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Please use this identifier to cite or link to this item: http://hdl.handle.net/1974/6340


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Keywords: XML Indexes
Issue Date: 2011
Series/Report no.: Canadian theses
Abstract: Extensible Markup Language (XML) is a de facto standard for data exchange in the World Wide Web. Indexing plays a key role in improving the execution of XML queries over that data. In this thesis we discuss the three main categories of indexes proposed in the literature to handle the XML semistructured data model, and identify limitations and open problems related to these indexing schemes. Based on our findings, we propose two novel XML index structures to overcome most of these limitations: a native index structure called Level-based Tree Index for XML databases (LTIX) and a relational index structure called Universal Index Structure for XML data (UISX). A proper labeling scheme is an essential part of a well-built XML index structure. We found that existing labeling schemes are not suitable for our index structures and therefore propose a novel labeling scheme, Level-based Labeling Scheme (LLS), which has the advantages of most popular types of labeling schemes while eliminating the main disadvantages. We then combine our LLS labeling scheme with our index structures. An evaluation shows that LLS performs well in comparison to existing labeling schemes using different mappings to relational tables. We propose the LTIX to minimize the number of joins and matches required to evaluate twig queries, and also to facilitate effective query optimization through early pruning of the space search. Our experimental results show that this approach performs well in comparison to existing state-of-the-art approaches. We propose the UISX to overcome the key problem with the state-of-the-art approaches, namely that they cannot support efficient processing of twig queries without requiring significant storage. We use a light-weight native XML engine on top of an SQL engine to perform the optimization related to the structure of the XML data prior to shredding. Experimental results show that our approach achieves lower response times than other similar approaches while using less space to store XML data.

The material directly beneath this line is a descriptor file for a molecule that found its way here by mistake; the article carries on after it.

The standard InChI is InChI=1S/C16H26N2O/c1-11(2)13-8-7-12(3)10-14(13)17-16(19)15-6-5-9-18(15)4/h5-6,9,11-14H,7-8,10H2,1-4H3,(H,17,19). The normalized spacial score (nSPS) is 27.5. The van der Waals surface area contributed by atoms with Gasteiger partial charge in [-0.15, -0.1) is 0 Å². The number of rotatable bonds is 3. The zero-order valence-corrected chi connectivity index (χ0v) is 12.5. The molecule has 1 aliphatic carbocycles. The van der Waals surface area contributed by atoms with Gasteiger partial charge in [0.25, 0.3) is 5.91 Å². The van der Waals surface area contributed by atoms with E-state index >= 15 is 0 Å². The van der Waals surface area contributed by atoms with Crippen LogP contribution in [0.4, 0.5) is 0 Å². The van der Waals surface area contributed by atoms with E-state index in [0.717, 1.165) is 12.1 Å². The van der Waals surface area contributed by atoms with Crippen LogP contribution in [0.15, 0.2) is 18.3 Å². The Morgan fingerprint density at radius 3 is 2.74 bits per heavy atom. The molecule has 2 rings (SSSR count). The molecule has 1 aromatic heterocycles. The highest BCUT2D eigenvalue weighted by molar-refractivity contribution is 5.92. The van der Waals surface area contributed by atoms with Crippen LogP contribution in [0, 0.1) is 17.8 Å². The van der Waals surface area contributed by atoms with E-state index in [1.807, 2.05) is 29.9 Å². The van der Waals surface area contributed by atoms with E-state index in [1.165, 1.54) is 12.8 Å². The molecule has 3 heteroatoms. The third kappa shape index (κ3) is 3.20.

Description: Thesis (Ph.D, Computing) -- Queen's University, 2011-03-15 23:03:50.15
URI: http://hdl.handle.net/1974/6340
Appears in Collections:Queen's Graduate Theses and Dissertations
School of Computing Graduate Theses

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